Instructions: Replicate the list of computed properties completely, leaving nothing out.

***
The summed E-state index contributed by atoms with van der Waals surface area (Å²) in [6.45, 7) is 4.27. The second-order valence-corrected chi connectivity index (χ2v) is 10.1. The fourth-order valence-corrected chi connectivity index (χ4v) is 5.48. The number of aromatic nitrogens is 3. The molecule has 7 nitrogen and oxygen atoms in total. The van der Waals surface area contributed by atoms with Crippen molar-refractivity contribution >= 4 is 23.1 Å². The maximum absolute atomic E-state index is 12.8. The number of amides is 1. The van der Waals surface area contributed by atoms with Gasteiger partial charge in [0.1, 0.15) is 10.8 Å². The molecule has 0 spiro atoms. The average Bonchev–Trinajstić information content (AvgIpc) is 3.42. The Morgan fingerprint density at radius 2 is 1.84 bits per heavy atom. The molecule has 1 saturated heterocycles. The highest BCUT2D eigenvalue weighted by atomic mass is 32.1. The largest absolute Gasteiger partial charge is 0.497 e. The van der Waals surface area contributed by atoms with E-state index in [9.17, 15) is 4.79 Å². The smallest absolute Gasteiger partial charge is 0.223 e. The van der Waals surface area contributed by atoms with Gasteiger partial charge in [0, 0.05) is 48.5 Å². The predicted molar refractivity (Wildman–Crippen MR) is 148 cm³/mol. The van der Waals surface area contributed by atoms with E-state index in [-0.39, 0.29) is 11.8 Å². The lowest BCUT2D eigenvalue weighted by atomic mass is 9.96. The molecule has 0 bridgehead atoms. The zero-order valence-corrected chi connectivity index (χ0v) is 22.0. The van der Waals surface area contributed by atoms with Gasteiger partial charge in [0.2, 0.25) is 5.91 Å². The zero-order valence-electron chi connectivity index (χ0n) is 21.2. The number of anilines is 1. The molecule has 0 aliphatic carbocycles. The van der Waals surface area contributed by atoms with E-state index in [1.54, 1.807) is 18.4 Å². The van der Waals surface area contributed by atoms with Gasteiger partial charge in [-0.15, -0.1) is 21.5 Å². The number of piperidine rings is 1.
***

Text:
The summed E-state index contributed by atoms with van der Waals surface area (Å²) in [6.45, 7) is 4.27. The second-order valence-corrected chi connectivity index (χ2v) is 10.1. The fourth-order valence-corrected chi connectivity index (χ4v) is 5.48. The number of aromatic nitrogens is 3. The molecule has 7 nitrogen and oxygen atoms in total. The van der Waals surface area contributed by atoms with Crippen molar-refractivity contribution >= 4 is 23.1 Å². The maximum absolute atomic E-state index is 12.8. The number of amides is 1. The van der Waals surface area contributed by atoms with Gasteiger partial charge in [0.1, 0.15) is 10.8 Å². The molecule has 0 spiro atoms. The average Bonchev–Trinajstić information content (AvgIpc) is 3.42. The Morgan fingerprint density at radius 2 is 1.84 bits per heavy atom. The molecule has 1 saturated heterocycles. The highest BCUT2D eigenvalue weighted by atomic mass is 32.1. The largest absolute Gasteiger partial charge is 0.497 e. The van der Waals surface area contributed by atoms with E-state index in [9.17, 15) is 4.79 Å². The smallest absolute Gasteiger partial charge is 0.223 e. The van der Waals surface area contributed by atoms with Gasteiger partial charge in [0, 0.05) is 48.5 Å². The predicted molar refractivity (Wildman–Crippen MR) is 148 cm³/mol. The van der Waals surface area contributed by atoms with E-state index in [-0.39, 0.29) is 11.8 Å². The lowest BCUT2D eigenvalue weighted by atomic mass is 9.96. The molecule has 0 bridgehead atoms. The zero-order valence-corrected chi connectivity index (χ0v) is 22.0. The van der Waals surface area contributed by atoms with Gasteiger partial charge in [0.2, 0.25) is 5.91 Å². The zero-order valence-electron chi connectivity index (χ0n) is 21.2. The number of anilines is 1. The molecule has 0 aliphatic carbocycles. The van der Waals surface area contributed by atoms with E-state index in [1.54, 1.807) is 18.4 Å². The van der Waals surface area contributed by atoms with Gasteiger partial charge in [-0.15, -0.1) is 21.5 Å². The number of piperidine rings is 1.